The defence secretary told MPs he was satisfied the planned British military configuration was up to the task and that the development aid was "sufficient to offer alternative livelihoods and development if we are to tackle narcotics".

But he said he was not yet satisfied that Nato allies had committed the right troops to the mission. There has been opposition in the Netherlands to plans for 1,200 Dutch troops to be deployed with the British.

Mr Reid said he was grateful for the support of Dutch ministers for the deployment, but it still needs to be confirmed by a vote in the Dutch parliament next month.

Discussions with Nato allies would go on over the next 24 hours and British ministers would cover the issue at the weekly cabinet meeting tomorrow ahead of the announcement.

Mr Reid was responding today to an urgent question from Liam Fox, the Tory defence spokesman, who said British troops faced a "very dangerous mission" in Afghanistan.

The UK announced in 2004 that it would take over control of Nato's International Security Assistance Force (ISAF) in Afghanistan from May this year until February 2007. British general, Sir David Richards, will command the Kabul-based force.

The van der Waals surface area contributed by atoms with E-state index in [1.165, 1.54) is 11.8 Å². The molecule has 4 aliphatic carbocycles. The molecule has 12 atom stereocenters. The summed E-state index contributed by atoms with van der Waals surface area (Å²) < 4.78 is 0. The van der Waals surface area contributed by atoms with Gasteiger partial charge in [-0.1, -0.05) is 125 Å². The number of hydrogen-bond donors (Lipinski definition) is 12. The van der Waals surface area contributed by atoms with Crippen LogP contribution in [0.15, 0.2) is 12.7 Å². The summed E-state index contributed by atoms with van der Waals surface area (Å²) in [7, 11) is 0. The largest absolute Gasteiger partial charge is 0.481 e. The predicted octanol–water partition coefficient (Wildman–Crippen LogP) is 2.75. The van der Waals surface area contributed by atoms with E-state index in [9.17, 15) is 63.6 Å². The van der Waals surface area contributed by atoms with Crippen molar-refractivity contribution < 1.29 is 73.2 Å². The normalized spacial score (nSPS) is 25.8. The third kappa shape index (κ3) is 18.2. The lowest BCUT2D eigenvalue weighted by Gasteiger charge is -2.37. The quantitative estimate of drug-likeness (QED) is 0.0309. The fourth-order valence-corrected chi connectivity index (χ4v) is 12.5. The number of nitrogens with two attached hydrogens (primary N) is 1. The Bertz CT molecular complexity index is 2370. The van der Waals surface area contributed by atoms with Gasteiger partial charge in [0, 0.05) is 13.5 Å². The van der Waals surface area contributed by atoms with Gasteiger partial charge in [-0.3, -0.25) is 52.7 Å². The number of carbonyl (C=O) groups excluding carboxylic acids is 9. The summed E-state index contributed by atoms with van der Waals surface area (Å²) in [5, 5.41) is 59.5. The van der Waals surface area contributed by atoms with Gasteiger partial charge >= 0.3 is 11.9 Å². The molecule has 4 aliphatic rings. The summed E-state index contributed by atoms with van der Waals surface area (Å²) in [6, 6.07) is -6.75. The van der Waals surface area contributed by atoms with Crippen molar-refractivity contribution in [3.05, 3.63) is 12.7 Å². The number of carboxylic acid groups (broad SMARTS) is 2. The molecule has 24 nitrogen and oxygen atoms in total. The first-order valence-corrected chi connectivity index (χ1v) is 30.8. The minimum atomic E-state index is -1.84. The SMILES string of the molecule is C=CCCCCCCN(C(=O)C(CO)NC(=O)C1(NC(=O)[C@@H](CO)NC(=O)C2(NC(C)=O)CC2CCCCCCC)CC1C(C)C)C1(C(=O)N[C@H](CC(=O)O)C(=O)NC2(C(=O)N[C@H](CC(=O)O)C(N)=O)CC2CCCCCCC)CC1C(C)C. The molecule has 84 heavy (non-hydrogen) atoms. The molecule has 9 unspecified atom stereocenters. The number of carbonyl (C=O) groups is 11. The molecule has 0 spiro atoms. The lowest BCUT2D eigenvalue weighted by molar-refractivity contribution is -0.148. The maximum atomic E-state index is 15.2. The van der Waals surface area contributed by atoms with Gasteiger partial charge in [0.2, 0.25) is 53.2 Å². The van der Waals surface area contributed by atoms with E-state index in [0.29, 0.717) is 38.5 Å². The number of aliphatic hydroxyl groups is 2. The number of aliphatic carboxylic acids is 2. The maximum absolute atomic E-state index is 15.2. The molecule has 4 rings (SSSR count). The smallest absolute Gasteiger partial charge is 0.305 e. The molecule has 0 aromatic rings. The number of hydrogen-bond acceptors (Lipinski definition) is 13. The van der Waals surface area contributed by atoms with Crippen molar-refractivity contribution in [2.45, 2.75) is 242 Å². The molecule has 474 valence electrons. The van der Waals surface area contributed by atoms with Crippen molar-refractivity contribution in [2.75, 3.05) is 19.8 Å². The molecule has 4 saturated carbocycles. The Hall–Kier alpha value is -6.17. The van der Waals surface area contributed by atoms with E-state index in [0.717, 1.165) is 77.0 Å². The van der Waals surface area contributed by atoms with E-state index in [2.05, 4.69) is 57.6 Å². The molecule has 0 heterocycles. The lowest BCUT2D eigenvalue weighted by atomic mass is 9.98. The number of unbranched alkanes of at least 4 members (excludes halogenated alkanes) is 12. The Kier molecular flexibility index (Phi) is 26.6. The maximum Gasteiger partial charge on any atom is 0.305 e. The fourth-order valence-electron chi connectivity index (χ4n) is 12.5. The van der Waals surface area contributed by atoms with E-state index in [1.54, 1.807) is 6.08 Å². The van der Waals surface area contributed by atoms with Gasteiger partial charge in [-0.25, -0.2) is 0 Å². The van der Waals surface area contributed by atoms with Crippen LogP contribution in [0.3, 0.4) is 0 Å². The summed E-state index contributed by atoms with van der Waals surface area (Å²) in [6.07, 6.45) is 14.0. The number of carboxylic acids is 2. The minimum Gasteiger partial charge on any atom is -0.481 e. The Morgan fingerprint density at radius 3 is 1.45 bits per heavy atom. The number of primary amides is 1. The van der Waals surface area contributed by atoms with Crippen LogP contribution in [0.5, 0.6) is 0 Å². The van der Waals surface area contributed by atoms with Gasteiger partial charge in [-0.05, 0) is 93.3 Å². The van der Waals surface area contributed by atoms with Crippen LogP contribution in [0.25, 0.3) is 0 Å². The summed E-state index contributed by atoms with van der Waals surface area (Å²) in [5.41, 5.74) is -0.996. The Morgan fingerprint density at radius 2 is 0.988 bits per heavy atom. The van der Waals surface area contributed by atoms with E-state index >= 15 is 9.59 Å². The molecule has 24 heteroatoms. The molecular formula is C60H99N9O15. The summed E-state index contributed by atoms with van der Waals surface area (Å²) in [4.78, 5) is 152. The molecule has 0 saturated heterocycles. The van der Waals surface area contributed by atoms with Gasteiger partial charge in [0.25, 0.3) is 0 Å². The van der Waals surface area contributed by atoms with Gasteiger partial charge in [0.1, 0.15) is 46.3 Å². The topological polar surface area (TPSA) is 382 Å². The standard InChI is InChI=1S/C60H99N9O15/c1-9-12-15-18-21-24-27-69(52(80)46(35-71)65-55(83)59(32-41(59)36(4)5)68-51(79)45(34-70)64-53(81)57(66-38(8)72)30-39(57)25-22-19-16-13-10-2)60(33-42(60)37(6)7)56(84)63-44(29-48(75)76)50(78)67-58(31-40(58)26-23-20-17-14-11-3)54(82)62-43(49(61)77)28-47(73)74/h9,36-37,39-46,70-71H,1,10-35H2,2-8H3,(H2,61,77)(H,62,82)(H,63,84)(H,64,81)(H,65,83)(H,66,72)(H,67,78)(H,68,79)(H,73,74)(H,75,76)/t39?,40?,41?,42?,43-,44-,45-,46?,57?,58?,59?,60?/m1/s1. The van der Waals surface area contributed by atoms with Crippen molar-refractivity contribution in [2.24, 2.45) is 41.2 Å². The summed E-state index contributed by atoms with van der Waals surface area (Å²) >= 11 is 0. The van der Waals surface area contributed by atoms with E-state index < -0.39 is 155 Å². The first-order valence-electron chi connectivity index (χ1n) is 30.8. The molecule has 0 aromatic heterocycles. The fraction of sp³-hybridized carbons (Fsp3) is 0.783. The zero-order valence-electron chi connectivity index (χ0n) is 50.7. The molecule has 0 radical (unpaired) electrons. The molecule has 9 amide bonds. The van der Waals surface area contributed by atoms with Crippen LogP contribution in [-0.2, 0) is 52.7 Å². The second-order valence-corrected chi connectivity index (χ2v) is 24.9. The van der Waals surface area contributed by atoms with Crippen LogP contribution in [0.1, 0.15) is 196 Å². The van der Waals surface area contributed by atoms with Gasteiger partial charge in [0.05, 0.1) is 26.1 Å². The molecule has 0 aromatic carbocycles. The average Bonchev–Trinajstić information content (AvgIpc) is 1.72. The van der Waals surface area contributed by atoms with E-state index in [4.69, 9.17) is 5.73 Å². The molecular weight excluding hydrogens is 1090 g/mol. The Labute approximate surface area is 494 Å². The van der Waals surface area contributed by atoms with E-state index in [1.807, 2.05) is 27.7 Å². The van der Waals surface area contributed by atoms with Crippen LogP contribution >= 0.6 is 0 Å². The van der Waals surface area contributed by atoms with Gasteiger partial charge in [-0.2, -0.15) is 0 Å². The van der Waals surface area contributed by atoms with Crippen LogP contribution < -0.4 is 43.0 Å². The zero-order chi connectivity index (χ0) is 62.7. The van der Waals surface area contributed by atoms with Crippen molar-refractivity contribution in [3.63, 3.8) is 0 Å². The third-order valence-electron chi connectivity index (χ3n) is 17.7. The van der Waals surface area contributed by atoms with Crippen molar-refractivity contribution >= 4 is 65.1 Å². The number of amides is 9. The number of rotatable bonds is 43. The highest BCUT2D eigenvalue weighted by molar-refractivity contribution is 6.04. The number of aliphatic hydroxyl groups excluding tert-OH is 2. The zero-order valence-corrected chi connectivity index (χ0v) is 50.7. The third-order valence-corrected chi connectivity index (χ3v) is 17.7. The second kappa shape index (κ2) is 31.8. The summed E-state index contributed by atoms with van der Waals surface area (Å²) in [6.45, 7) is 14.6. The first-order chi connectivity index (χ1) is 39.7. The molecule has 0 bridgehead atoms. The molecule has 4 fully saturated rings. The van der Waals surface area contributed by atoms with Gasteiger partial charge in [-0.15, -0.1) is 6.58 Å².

Britain is also expected to lead a new provincial reconstruction team based at Lashgar Gah in the southern province of Helmand, with the task of enabling Afghan authorities to establish control over the area.

Helmand has been the centre of some of the fiercest insurgency against the Afghan administration in recent months.

US units in the area have fallen victim to suicide bombs on a number of occasions. After the handover, the US troops will concentrate on looking for al-Qaida and Taliban fighters.

Some MPs have expressed concerns about the deployment, which they fear could be hampered by conflicts over rules of engagement and rows between the US and its European allies over tactics.

Dr Fox said that when details of the deployment were confirmed he would seek "very detailed answers" about key issues such as the security situation, the current assessment of risk, intelligence about further insurgency, command lines and what powers of arrest and detention would be available.

"The defence of our national security and the construction of a free and democratic Afghanistan are noble ideas shared on both sides of the House ... whatever we do tomorrow in the statement or in the coming months, I think there is nobody in this House who wants to see Afghanistan handed back to the terrorists or to the Taliban."

The prime minister, Tony Blair, is hosting a conference on the future development of Afghanistan in London next week.

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A £40m contract to deliver the Anti-Structures Munition, a new shoulder-launched weapon which will allow the British infantry to defeat hardened structures such as buildings or bunkers more precisely and safely, and without recourse to artillery or air support, has been awarded to Dynamit Nobel Defence, Minister for Defence Procurement Lord Drayson announced on 6 February 2006. [...]

Link:

http://www.mod.uk/DefenceInternet/DefenceNews/EquipmentAndLogistics/NewInfantryWeaponWillDeliverMorePreciseCapability.htm